Wednesday, October 12, 2011

No-Bull Book Review: Bambeanies, by Woolly Wormhead

I've got a big stack of books waiting to be reviewed, and now that the knitting crunch for the book is reaching an end, I'd better get cracking. Today's book review: a charming selection of hats for kids, by the designer Woolly Wormhead.

I first discovered Woolly Wormhead on Ravelry. It seemed as though nearly every time I encountered a wonderful, creative hat pattern, it was by this designer with the whimsical name. This past summer, I had the pleasure of meeting Wooly at TNNA and we got along like a house on fire. So when she emailed me to ask if I'd like to do a blog post about her new book, Bambeanies, I was only too happy to oblige.

Bambeanies can be purchased via this link as a print book or, for instant gratification, a PDF download. (The print book costs $23 while the PDF download is ten pounds, about $15.75 as of the time of this writing.) You can purchase the download on Ravelry, too, and if you fall in love with an individual pattern, they are available for purchase individually, too.

Woolly Wormhead is, as I mentioned before, known for designing fun and funky hats, often using creative structural techniques. Bambeanies contains a selection of 20 hats, shown on some adorable kids, but also sized, in many cases, for adults, too.


The book begins with Woolly Wormhead's introduction, in which she explains her fascination with hats:

I love the challenge they can present with a new technique or stitch pattern, and how they can be used to experiment with an unusual construction. I love their 3-dimensional nature, and the way they can be worn to reflect a mood or feeling or favourite outfit. And most of all, I love their quickness and portability.
Woolly's aim in creating this collection was to showcase all of these aspects of hat knitting, providing fun for the knitter and the wearer.


The book next covers some technical information, beginning with sizing (including measuring, which size to pick, gauge and blocking); info about yarn, needles and gauge; a list of abbreviations; and several illustrations showing specific skills like kitchener stitch and different cast-ons.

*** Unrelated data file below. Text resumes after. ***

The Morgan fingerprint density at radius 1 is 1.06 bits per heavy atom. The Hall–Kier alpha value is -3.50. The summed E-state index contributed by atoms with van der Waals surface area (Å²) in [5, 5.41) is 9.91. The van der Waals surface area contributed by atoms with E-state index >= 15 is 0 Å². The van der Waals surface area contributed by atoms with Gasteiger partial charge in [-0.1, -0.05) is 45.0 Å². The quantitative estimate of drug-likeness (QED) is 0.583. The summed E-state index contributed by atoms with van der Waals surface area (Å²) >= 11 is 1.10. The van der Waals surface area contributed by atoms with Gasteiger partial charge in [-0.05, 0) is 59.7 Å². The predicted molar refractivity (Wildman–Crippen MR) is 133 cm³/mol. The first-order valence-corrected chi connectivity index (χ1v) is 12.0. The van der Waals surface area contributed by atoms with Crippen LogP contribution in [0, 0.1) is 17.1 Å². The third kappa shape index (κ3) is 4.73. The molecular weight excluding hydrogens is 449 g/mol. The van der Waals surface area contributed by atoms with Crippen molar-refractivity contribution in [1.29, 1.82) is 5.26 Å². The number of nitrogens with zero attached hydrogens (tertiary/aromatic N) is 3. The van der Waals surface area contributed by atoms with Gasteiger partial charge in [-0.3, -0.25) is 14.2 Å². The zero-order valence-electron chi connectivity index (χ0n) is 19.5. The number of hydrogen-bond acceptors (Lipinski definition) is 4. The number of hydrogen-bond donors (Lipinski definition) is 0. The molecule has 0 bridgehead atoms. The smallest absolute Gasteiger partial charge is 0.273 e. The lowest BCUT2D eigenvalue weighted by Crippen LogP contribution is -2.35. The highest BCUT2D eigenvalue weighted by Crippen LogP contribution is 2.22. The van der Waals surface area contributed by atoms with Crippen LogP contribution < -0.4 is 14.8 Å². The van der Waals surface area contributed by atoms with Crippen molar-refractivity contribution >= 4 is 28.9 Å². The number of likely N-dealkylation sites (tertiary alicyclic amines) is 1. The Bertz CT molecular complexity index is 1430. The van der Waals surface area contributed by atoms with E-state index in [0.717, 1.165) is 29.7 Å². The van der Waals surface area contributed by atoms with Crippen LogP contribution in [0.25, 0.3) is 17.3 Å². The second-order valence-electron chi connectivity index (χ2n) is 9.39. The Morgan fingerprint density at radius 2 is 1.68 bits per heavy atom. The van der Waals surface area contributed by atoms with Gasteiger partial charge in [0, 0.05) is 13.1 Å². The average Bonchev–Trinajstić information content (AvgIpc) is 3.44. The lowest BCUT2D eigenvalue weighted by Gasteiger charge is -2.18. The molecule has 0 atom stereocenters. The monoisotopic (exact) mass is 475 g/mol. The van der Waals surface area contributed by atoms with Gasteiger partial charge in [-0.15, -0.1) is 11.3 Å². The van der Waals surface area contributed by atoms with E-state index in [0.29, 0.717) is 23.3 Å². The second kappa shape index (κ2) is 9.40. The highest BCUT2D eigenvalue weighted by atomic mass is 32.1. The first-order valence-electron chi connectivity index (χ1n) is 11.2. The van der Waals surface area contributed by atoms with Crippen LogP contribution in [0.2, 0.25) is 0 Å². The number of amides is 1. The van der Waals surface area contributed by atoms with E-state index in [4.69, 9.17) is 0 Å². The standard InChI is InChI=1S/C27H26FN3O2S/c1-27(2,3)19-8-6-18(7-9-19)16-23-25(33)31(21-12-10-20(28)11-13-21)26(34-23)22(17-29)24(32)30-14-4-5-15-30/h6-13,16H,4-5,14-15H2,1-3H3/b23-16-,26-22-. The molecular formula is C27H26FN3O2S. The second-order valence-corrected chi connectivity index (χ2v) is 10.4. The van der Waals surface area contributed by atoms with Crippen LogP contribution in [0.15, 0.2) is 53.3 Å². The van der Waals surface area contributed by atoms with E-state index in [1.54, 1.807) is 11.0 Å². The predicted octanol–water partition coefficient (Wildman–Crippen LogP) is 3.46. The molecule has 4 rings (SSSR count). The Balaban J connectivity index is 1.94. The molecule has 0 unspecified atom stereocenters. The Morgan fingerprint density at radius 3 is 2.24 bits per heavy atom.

Next up is the collection of hats -- a mix of unisex caps


as well as a few which are particularly suited for girls.


The hats are knit in a variety of yarns, including Noro self-stripers, handpaints and solids.

Corby (l) and Trullo (r)

The yarns used run the gamut from fingering/sock weight (2 patterns), to sport (1), to DK (6) and chunky (2), with almost half knit in worsted/aran weight yarn (9). All of the hats are presented in multiple sizes, ranging from baby or child sized through larger/adult sizes. Schematics are also provided for the hats, which isn't usual for hat patterns, but is helpful, especially for those hats with unusual construction.


As you can see, the photographs are really adorable, showing these moppets looking very cute in all sorts of poses, with all sorts of expressions.


(I like that the photos show kids who look like they're having fun, and who are making the cute but goofy faces that little kids often do.)


The patterns in Bambeanies are awfully cute -- so cute that they made me want to put down what I was working on and whip out a couple. They would make adorable gifts for a baby shower, and given that breadth of sizing, it would also be fun to make a few for oneself! If you are looking for small, portable projects to showcase some of your stash, or perhaps enjoy knitting for one of the many service-oriented knitting projects (like Afghans for Afghans or Caps for Kids) that are looking for knitted caps, then I have the feeling you will find lots of inspiration in these pages.

So let's hear it for Bambeanies, a wonderful treasury of adorable and creative hats, with a generous size range, adorable photos, and a heckuvalotta bang for the buck (or pound).

1 comment:

Anonymous said...

Those hats look fantastic- thanks so much for showcasing the book!